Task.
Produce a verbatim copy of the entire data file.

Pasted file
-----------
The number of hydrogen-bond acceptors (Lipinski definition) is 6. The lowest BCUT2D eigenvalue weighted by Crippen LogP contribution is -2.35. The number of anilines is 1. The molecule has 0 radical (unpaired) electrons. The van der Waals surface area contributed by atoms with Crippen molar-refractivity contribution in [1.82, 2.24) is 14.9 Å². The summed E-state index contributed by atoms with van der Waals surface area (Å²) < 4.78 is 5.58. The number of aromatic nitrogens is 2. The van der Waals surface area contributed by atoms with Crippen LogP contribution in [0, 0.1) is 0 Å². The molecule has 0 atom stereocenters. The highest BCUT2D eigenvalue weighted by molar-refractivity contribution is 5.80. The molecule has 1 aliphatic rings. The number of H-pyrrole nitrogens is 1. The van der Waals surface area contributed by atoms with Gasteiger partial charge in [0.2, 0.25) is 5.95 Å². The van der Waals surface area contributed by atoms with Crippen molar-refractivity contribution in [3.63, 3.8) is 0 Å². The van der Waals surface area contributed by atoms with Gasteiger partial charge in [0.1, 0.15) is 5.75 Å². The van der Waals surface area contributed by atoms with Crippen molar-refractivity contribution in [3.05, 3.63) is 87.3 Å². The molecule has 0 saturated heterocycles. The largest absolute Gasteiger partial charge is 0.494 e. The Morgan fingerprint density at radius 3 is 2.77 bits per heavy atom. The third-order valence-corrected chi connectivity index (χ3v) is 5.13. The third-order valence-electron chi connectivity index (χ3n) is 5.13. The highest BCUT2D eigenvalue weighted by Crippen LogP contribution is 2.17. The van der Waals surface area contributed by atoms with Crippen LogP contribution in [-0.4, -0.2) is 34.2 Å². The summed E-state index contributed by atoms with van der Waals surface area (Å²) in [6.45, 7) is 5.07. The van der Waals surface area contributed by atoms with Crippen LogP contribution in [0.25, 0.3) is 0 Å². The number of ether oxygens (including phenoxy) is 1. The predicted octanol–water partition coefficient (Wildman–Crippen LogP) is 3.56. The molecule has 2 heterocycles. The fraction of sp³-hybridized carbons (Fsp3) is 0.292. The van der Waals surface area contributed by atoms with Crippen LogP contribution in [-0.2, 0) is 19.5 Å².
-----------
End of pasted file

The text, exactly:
The number of hydrogen-bond acceptors (Lipinski definition) is 6. The lowest BCUT2D eigenvalue weighted by Crippen LogP contribution is -2.35. The number of anilines is 1. The molecule has 0 radical (unpaired) electrons. The van der Waals surface area contributed by atoms with Crippen molar-refractivity contribution in [1.82, 2.24) is 14.9 Å². The summed E-state index contributed by atoms with van der Waals surface area (Å²) < 4.78 is 5.58. The number of aromatic nitrogens is 2. The van der Waals surface area contributed by atoms with Crippen LogP contribution in [0, 0.1) is 0 Å². The molecule has 0 atom stereocenters. The highest BCUT2D eigenvalue weighted by molar-refractivity contribution is 5.80. The molecule has 1 aliphatic rings. The number of H-pyrrole nitrogens is 1. The van der Waals surface area contributed by atoms with Gasteiger partial charge in [0.2, 0.25) is 5.95 Å². The van der Waals surface area contributed by atoms with Crippen molar-refractivity contribution in [3.63, 3.8) is 0 Å². The van der Waals surface area contributed by atoms with Gasteiger partial charge in [0.1, 0.15) is 5.75 Å². The van der Waals surface area contributed by atoms with Crippen molar-refractivity contribution in [3.05, 3.63) is 87.3 Å². The molecule has 0 saturated heterocycles. The largest absolute Gasteiger partial charge is 0.494 e. The Morgan fingerprint density at radius 3 is 2.77 bits per heavy atom. The third-order valence-corrected chi connectivity index (χ3v) is 5.13. The third-order valence-electron chi connectivity index (χ3n) is 5.13. The highest BCUT2D eigenvalue weighted by Crippen LogP contribution is 2.17. The van der Waals surface area contributed by atoms with Crippen LogP contribution in [-0.4, -0.2) is 34.2 Å². The summed E-state index contributed by atoms with van der Waals surface area (Å²) in [6.45, 7) is 5.07. The van der Waals surface area contributed by atoms with Crippen LogP contribution in [0.25, 0.3) is 0 Å². The number of ether oxygens (including phenoxy) is 1. The predicted octanol–water partition coefficient (Wildman–Crippen LogP) is 3.56. The molecule has 2 heterocycles. The fraction of sp³-hybridized carbons (Fsp3) is 0.292. The van der Waals surface area contributed by atoms with Crippen LogP contribution in [-0.2, 0) is 19.5 Å².